The Baloch of Mumbai & women of Karachi

Published November 22, 2014
Khadim Hussain reading his paper on the first day of Karachi conference.—White Star
Khadim Hussain reading his paper on the first day of Karachi conference.—White Star

KARACHI: From the first resistance against British occupation in Karachi to the eminent, unsung women who contributed substantially to the city’s cultural landscape, the inaugural day of the 2nd International Conference on Karachi covered quite a few bases on Friday at the Arts Council.

But perhaps the most interesting paper of the day came from a young final-year undergraduate student at a research-based humanities programme at Delhi University’s Cluster Innovation Centre, Vikalp Kumar, who talked about the Karachi connection of Bombay’s Baloch population. He said currently between 3,000 and 4,000 Baloch resided in Mumbai. There was a time when they were known as ‘sangtaraash’ because they were in the profession of stone quarrying, but at present they mostly worked as drivers and stuntmen, he said. In fact, he added, one of the stuntmen in Salman Khan’s film ‘Ek Tha Tiger’ was Baloch.

Mr Kumar then skimmed through the relay of migration of the Baloch people from different areas through different routes, shedding light on reasons for the migration — greener pastures, escape from feuds and conflicts, and escape from slavery. He argued that a sizeable population of the region had slave ancestry.

Speaking on the history of Bombay Baloch, he said their recorded existence dated back to 1901 and their migration routes were Makran-Sindh-Rajputana — the modern diaspora could be found in Mumbai and Vapi (Gujarat). The Baloch of Mumbai had matrimonial links with Karachi’s Baloch since the former had visa issues with reference to visiting Balochistan, he said. “Karachi is the only Balochistan they know,” he remarked.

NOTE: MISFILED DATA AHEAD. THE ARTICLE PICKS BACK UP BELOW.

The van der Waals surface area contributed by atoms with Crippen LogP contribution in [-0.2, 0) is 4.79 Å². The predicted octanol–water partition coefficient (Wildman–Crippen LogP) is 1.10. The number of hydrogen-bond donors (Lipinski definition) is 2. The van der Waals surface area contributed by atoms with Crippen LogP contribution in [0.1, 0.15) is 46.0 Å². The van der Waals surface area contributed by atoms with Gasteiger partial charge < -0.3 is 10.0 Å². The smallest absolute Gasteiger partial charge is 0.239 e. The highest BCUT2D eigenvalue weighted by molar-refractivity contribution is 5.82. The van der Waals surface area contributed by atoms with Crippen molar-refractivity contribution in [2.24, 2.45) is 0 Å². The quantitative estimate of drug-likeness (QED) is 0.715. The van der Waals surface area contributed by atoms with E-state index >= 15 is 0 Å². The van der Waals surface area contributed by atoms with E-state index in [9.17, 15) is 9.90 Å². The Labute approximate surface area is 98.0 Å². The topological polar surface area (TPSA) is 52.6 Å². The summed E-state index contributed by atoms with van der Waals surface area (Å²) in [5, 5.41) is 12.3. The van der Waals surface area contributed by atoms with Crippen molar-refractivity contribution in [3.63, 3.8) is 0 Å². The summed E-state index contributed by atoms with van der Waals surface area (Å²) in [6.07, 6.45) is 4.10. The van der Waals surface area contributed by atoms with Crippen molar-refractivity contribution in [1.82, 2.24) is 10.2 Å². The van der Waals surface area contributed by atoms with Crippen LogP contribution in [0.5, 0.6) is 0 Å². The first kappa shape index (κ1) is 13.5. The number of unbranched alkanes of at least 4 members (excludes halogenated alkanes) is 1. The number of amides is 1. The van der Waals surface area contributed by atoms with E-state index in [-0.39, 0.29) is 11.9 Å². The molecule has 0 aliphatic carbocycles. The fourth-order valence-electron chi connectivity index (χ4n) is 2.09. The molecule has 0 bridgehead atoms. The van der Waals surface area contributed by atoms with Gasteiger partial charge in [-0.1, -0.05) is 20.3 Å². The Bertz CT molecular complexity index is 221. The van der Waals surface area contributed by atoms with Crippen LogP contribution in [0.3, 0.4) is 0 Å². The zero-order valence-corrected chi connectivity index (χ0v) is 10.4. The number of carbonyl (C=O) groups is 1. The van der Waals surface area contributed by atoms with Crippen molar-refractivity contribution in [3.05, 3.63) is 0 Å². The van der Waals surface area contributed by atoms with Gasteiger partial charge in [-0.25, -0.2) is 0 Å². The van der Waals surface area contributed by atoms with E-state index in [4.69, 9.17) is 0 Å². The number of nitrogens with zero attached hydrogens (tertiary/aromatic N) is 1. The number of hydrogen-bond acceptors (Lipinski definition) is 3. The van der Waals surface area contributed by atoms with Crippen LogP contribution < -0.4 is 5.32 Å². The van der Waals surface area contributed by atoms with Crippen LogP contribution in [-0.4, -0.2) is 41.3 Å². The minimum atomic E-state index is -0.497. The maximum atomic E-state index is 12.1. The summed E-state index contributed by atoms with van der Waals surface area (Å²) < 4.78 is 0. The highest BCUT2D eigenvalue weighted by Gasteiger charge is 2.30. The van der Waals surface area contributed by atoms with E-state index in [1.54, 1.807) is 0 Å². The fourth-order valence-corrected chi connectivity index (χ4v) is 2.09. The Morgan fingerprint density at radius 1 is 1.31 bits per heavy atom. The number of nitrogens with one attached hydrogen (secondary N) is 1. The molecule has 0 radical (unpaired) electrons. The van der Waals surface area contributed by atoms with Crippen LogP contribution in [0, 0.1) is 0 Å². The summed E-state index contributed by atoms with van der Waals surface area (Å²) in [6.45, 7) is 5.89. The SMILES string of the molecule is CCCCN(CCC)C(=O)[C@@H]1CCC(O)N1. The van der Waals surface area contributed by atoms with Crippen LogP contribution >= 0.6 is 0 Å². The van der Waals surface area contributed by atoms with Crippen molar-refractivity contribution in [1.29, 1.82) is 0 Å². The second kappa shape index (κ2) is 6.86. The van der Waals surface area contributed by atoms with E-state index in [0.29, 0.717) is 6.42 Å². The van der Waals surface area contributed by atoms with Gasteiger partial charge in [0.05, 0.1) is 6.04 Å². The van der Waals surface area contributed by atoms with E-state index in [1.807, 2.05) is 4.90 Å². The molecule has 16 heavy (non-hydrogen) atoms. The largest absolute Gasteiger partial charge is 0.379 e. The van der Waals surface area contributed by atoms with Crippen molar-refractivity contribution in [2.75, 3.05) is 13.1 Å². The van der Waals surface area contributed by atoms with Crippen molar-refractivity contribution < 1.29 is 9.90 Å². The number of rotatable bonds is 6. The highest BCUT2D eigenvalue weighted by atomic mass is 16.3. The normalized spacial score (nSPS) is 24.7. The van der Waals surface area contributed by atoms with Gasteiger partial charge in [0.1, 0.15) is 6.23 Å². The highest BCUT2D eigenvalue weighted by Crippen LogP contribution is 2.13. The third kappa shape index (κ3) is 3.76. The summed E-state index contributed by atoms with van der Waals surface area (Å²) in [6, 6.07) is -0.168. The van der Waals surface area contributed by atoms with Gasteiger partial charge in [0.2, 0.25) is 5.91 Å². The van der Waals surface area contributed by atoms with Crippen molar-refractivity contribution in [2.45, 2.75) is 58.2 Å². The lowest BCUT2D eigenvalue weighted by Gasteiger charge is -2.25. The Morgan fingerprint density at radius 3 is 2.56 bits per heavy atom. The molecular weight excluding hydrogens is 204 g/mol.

The first of the two history sessions, chaired by Dr Nomanul Haq, began with Dr Kaleemullah Lashari’s presentation on the Burfat migration to Karachi. To give the community’s background, he quoted Sir Bartle Frere categorising the Burfats as ‘the largest tribe in lower Sindh’. Dr Lashari also gave reasons for their migration to Karachi (in the Mangophir area) primary of which was the struggle between tribes.

Rock paintings

Dr Zulfiqar Kalhoro discussed his discovery of rock paintings in the Maher valley, 70kms north of Karachi, in Gadap. The paintings — figurative images, symbols, etc — belonged to different historical periods, he said. The images that he showed were quite intriguing.

Dr Asma Ibrahim’s topic was the forgotten Victoria Museum of Karachi. She gave a detailed account of the kinds of museums that existed in British India, arguing that the purpose of building a museum back then was slightly different from what was understood at present. She also touched upon some of the objects that she chanced upon at the Victoria Museum and told history buffs that her research was under way.

Chaakar Notak